Doris Lessing

Doris Lessing

Doris May Lessing CH (née Tayler; born 22 October 1919) is a British novelist, poet, playwright, librettist, biographer and short story writer. Her novels include The Grass Is Singing (1950), the sequence of five novels collectively called Children of Violence (1952–69), The Golden Notebook (1962), The Good Terrorist (1985), and five novels collectively known as Canopus in Argos: Archives (1979–1983).

Lessing was awarded the 2007 Nobel Prize in Literature. In doing so the Swedish Academy described her as "that epicist of the female experience, who with scepticism, fire and visionary power has subjected a divided civilisation to scrutiny". Lessing was the eleventh woman and the oldest ever person to receive the Nobel Prize in Literature.

In 2001, Lessing was awarded the David Cohen Prize for a lifetime's achievement in British Literature. In 2008, The Times ranked her fifth on a list of "The 50 greatest British writers since 1945".

Read more about Doris Lessing:  Awards, List of Works

Famous quotes by doris lessing:

    It is terrible to destroy a person’s picture of himself in the interests of truth or some other abstraction.
    Doris Lessing (b. 1919)

    If a fish is the movement of water embodied, given shape, then cat is a diagram and pattern of subtle air.
    Doris Lessing (b. 1919)

    The great secret that all old people share is that you really haven’t changed in seventy or eighty years. Your body changes, but you don’t change at all. And that, of course, causes great confusion.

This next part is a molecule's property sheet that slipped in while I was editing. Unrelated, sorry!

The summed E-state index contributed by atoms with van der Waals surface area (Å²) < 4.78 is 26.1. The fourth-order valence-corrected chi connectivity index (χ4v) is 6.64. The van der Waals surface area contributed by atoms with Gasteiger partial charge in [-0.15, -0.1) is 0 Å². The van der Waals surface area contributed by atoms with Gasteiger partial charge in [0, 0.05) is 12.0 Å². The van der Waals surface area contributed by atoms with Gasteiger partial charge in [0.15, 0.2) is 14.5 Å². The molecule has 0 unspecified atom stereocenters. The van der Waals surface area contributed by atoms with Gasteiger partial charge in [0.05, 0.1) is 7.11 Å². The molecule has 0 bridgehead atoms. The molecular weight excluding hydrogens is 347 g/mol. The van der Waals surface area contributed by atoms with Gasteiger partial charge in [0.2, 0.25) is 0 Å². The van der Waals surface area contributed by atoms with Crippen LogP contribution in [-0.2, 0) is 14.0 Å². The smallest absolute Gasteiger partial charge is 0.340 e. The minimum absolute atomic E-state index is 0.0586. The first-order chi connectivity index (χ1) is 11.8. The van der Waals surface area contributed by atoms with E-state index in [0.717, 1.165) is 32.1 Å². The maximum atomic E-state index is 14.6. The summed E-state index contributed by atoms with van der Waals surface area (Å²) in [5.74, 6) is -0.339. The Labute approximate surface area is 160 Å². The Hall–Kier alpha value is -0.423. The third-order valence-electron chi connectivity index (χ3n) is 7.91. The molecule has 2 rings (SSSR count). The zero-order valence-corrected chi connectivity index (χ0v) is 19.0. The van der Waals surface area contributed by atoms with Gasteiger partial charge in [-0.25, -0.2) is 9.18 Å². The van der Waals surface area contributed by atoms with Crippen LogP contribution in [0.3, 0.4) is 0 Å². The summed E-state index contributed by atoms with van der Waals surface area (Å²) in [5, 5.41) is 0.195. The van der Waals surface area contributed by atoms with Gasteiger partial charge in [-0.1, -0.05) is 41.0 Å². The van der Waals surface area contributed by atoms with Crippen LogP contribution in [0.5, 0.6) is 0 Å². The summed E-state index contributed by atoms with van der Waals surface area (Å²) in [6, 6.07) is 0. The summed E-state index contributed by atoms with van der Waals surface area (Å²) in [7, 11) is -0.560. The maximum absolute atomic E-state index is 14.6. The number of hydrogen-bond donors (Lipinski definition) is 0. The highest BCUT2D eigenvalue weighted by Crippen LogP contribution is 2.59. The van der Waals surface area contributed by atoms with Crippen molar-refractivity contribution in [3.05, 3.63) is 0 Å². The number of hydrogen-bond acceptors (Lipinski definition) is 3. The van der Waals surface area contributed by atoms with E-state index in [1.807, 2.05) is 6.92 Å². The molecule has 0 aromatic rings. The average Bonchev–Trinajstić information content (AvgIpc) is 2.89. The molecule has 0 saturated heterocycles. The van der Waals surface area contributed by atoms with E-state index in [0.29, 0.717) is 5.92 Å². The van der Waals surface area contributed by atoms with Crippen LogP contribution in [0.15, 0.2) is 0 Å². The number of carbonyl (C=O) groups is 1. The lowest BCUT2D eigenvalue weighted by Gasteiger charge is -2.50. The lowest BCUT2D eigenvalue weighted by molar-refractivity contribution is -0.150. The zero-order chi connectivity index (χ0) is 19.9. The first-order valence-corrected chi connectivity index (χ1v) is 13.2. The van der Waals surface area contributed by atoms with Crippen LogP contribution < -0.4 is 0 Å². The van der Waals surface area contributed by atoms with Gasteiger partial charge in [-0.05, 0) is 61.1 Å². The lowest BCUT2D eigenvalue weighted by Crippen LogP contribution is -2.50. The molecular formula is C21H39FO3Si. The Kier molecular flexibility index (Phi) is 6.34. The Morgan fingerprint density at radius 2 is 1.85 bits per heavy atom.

Doris Lessing (b. 1919)

    But it isn’t only the terror everywhere, and the fear of being conscious of it, that freezes people. It’s more than that. People know they are in a society dead or dying. They are refusing emotion because at the end of very emotion are property, money, power. They work and despise their work, and so freeze themselves. They love but know that it’s a half- love or a twisted love, and so they freeze themselves.
    Doris Lessing (b. 1919)

    The point is, that the function of the novel seems to be changing; it has become an outpost of journalism; we read novels for information about areas of life we don’t know—Nigeria, South Africa, the American army, a coal-mining village, coteries in Chelsea, etc. We read to find out what is going on. One novel in five hundred or a thousand has the quality a novel should have to make it a novel—the quality of philosophy.
    Doris Lessing (b. 1919)